BA: Back when I first came in Thailand in 2007, the fighting scene here was amazing. There were some great talents and the stuntmen from Thailand were really motivated to push the bar higher. The reason for this great level of martial art in the Thai action films was because of Master Panna Rittikrai who was a great martial art choreographer and also a very good human being. After his death in 2014, the local action movie industry kind of stopped producing quality Thai action movies and many of the younger generation who wanted to climb to be an actor ended up becoming stuntmen or even changed jobs after his passing. Many now work on foreign action films shooting in Thailand as stuntmen or went on to work on very low quality Thai TV series where the action looks nothing like what Master Panna used to deliver. I think Indonesia is the new place to look at for quality martial art action films nowadays.
GS: Does being a martial artist allow you to watch martial arts movies differently from the rest of us? In other words, do you analyze the fight scenes or laugh at actors faking it?
BA: Just being a martial artist will not allow you to analyze a fight scene. This is because you are just a martial artist and most of the time practicing only one style. Now being the filmmaker that I am with this huge background in martial art, yes, I analyze fight scenes and always know how they shot any action or what they used to enhance this action. If there is wire use I can spot it directly. It takes away a lot of the fun because when I was young I had no idea how they would shoot an action sequence but nowadays I kind of know every single detail so I always try to stop thinking about it when I watch a film or I will not enjoy it.
GS: Being a stunt man opens you up to burns and broken bones… what’s the worst thing that has happened to you during a stunt?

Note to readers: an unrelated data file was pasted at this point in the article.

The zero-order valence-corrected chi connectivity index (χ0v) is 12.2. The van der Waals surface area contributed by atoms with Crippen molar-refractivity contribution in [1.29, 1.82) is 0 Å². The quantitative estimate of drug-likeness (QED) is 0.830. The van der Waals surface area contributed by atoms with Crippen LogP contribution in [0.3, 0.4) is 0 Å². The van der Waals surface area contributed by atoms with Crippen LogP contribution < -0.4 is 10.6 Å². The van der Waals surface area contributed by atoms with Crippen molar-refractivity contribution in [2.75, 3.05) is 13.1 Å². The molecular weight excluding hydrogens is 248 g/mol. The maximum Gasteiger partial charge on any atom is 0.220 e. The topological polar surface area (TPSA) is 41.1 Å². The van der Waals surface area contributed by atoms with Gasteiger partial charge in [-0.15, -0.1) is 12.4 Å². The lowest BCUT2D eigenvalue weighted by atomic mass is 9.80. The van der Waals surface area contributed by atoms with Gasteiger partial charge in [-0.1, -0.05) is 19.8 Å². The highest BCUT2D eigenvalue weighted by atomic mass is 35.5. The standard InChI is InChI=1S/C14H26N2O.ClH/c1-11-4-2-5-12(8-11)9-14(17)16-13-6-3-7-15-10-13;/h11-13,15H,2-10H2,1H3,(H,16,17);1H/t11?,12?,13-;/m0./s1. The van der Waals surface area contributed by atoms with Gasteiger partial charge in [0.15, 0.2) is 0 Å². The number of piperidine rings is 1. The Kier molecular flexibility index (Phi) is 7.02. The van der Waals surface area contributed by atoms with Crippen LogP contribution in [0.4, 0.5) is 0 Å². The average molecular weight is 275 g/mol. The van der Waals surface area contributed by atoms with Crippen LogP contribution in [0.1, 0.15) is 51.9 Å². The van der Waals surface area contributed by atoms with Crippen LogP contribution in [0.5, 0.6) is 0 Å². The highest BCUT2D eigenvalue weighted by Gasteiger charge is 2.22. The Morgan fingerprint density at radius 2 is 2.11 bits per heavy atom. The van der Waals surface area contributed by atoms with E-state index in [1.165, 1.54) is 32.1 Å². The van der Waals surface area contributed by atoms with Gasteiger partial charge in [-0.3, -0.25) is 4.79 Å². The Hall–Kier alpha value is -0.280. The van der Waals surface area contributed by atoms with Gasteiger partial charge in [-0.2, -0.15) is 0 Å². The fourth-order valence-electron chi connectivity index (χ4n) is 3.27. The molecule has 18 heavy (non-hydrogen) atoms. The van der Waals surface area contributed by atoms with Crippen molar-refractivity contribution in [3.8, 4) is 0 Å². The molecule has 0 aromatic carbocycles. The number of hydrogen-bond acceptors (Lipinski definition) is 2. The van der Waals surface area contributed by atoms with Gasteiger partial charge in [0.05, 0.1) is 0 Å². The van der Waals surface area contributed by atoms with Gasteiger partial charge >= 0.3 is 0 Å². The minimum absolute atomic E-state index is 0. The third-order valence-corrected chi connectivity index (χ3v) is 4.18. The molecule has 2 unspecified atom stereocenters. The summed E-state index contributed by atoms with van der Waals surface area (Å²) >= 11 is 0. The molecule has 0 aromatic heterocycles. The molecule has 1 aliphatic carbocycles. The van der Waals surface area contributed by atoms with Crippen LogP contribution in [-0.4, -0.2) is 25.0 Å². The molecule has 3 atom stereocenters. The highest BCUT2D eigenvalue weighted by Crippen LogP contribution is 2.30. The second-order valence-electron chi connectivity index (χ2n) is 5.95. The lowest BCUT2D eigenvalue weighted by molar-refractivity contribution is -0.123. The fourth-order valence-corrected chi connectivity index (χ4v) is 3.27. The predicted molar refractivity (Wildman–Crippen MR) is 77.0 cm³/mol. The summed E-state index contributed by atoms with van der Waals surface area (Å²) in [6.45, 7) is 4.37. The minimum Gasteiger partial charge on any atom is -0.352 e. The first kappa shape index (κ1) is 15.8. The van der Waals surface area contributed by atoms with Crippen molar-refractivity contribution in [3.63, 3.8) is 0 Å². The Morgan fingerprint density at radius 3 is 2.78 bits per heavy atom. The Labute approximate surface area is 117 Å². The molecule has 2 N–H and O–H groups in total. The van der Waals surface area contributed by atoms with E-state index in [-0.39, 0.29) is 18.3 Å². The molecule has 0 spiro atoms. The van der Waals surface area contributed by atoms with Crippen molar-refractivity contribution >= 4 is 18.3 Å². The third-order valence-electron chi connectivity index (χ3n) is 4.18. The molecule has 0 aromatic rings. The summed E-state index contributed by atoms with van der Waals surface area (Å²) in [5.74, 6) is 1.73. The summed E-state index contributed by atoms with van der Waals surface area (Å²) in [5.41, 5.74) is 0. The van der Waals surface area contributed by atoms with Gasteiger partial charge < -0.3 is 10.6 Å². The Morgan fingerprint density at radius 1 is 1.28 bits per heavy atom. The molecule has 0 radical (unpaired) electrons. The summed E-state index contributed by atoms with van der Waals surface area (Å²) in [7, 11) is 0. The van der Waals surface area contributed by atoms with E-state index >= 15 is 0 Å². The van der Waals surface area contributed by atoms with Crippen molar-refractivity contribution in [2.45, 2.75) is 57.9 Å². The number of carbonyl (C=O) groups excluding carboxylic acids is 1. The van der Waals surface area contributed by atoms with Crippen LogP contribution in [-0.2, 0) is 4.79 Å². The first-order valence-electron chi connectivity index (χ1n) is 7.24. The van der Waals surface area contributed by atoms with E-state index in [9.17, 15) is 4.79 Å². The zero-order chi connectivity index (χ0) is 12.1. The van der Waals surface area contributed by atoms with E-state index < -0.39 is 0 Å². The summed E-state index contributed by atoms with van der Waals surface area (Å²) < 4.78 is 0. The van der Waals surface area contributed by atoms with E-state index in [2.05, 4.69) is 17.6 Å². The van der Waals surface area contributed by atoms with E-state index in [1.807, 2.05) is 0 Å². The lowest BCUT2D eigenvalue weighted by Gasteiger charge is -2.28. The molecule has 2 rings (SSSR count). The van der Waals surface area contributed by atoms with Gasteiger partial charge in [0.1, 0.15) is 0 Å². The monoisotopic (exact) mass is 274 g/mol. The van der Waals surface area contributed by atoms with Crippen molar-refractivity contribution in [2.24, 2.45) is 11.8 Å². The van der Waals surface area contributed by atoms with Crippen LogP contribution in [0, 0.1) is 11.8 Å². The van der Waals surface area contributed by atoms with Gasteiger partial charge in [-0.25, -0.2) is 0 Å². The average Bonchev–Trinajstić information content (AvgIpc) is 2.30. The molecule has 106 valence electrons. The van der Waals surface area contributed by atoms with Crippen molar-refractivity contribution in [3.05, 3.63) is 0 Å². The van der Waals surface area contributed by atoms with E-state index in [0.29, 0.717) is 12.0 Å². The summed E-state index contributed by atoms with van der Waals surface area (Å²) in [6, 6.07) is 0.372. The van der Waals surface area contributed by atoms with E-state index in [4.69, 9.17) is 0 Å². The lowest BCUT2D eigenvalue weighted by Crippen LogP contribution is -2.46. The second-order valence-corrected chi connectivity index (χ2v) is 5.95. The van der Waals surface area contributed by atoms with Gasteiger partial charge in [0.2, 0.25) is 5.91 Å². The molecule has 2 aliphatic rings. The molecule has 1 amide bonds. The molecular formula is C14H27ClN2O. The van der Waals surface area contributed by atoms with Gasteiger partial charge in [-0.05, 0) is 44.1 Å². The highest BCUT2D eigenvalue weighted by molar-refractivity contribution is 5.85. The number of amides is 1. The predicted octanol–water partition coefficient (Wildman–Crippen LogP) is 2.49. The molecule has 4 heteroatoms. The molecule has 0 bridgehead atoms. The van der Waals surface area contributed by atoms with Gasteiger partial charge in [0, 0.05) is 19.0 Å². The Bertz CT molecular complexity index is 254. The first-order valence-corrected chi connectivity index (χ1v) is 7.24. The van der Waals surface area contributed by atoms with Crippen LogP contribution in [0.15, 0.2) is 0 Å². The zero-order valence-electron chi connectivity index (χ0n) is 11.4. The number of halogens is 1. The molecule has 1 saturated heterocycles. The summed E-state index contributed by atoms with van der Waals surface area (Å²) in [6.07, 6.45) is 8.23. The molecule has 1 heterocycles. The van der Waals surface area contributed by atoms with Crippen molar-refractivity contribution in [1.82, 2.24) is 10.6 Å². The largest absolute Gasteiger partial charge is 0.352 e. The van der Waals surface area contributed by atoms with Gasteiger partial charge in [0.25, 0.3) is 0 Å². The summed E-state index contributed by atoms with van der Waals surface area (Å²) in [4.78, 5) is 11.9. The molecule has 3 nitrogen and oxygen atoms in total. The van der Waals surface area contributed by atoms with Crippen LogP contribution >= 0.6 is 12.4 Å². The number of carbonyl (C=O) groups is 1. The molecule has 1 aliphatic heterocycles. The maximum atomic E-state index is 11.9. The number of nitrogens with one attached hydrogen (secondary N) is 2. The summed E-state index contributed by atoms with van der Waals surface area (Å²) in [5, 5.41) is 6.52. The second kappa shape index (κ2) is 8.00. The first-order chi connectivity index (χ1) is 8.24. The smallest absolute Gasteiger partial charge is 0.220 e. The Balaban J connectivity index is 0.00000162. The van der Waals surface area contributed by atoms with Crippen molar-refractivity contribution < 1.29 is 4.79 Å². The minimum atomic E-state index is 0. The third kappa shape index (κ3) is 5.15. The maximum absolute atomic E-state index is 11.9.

BA: I think the worst thing that ever happened to me was back in 2013. I was working on a French movie as a stunt double and I almost drowned because of another stunt performer losing control of a boat she was driving making it sink in the biggest river in Thailand. I was handcuffed to a police door so you can imagine the stress it was to remove the handcuff from my hand as the boat was sinking… I remember thinking that exact moment this is where it ends. I was the passenger and I remember wearing those heavy timberland boots which made it so hard to swim. The whole planning of that scene was wrong by putting a non-experienced boat driver to drive it and also by not having any safety boat catching up to us in time. Those few seconds trying to remove the handcuff from my hand were the longest of my life and I remember the prop department telling me the door will float if the boat sinks. Well, it did not happen as the boat went down, the door went as well…I also had a few injuries like a dislocated shoulder once doing a scissor on another stuntman, I sprained my back very badly once in Mumbai and also my ankles a couple of times. Tore my ACL of my left knee. I mean if you get in this business, expect the worst to happen. Stunt work is not an easy road.